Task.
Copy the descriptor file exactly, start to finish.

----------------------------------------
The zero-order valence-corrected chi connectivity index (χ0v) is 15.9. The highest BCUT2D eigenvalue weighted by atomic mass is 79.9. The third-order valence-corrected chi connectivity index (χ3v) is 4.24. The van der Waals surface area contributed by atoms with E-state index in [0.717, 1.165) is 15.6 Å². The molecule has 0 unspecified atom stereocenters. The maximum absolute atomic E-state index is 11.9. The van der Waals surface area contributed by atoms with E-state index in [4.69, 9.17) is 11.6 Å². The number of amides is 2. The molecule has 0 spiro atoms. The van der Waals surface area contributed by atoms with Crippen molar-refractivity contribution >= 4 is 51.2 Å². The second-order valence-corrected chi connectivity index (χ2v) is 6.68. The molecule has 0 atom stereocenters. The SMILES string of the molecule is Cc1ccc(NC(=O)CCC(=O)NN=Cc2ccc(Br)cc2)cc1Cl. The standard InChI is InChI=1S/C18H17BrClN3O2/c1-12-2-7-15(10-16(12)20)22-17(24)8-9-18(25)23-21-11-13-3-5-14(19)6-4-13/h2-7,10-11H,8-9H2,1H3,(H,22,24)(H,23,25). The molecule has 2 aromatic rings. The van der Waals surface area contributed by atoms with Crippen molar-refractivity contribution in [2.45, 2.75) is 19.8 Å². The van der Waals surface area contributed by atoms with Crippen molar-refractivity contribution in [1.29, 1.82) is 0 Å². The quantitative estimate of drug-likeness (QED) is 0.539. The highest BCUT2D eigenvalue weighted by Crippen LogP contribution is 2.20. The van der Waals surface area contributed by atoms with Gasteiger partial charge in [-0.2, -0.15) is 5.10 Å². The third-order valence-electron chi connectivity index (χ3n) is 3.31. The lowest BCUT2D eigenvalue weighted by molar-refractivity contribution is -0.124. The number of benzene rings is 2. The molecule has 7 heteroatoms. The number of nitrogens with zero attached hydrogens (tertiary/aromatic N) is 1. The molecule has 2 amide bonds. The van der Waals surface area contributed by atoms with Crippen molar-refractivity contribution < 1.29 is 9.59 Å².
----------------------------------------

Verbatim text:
The zero-order valence-corrected chi connectivity index (χ0v) is 15.9. The highest BCUT2D eigenvalue weighted by atomic mass is 79.9. The third-order valence-corrected chi connectivity index (χ3v) is 4.24. The van der Waals surface area contributed by atoms with E-state index in [0.717, 1.165) is 15.6 Å². The molecule has 0 unspecified atom stereocenters. The maximum absolute atomic E-state index is 11.9. The van der Waals surface area contributed by atoms with E-state index in [4.69, 9.17) is 11.6 Å². The number of amides is 2. The molecule has 0 spiro atoms. The van der Waals surface area contributed by atoms with Crippen molar-refractivity contribution >= 4 is 51.2 Å². The second-order valence-corrected chi connectivity index (χ2v) is 6.68. The molecule has 0 atom stereocenters. The SMILES string of the molecule is Cc1ccc(NC(=O)CCC(=O)NN=Cc2ccc(Br)cc2)cc1Cl. The standard InChI is InChI=1S/C18H17BrClN3O2/c1-12-2-7-15(10-16(12)20)22-17(24)8-9-18(25)23-21-11-13-3-5-14(19)6-4-13/h2-7,10-11H,8-9H2,1H3,(H,22,24)(H,23,25). The molecule has 2 aromatic rings. The van der Waals surface area contributed by atoms with Crippen molar-refractivity contribution in [2.45, 2.75) is 19.8 Å². The van der Waals surface area contributed by atoms with Crippen molar-refractivity contribution in [1.29, 1.82) is 0 Å². The quantitative estimate of drug-likeness (QED) is 0.539. The highest BCUT2D eigenvalue weighted by Crippen LogP contribution is 2.20. The van der Waals surface area contributed by atoms with Gasteiger partial charge in [-0.2, -0.15) is 5.10 Å². The third-order valence-electron chi connectivity index (χ3n) is 3.31. The lowest BCUT2D eigenvalue weighted by molar-refractivity contribution is -0.124. The number of benzene rings is 2. The molecule has 7 heteroatoms. The number of nitrogens with zero attached hydrogens (tertiary/aromatic N) is 1. The molecule has 2 amide bonds. The van der Waals surface area contributed by atoms with Crippen molar-refractivity contribution < 1.29 is 9.59 Å².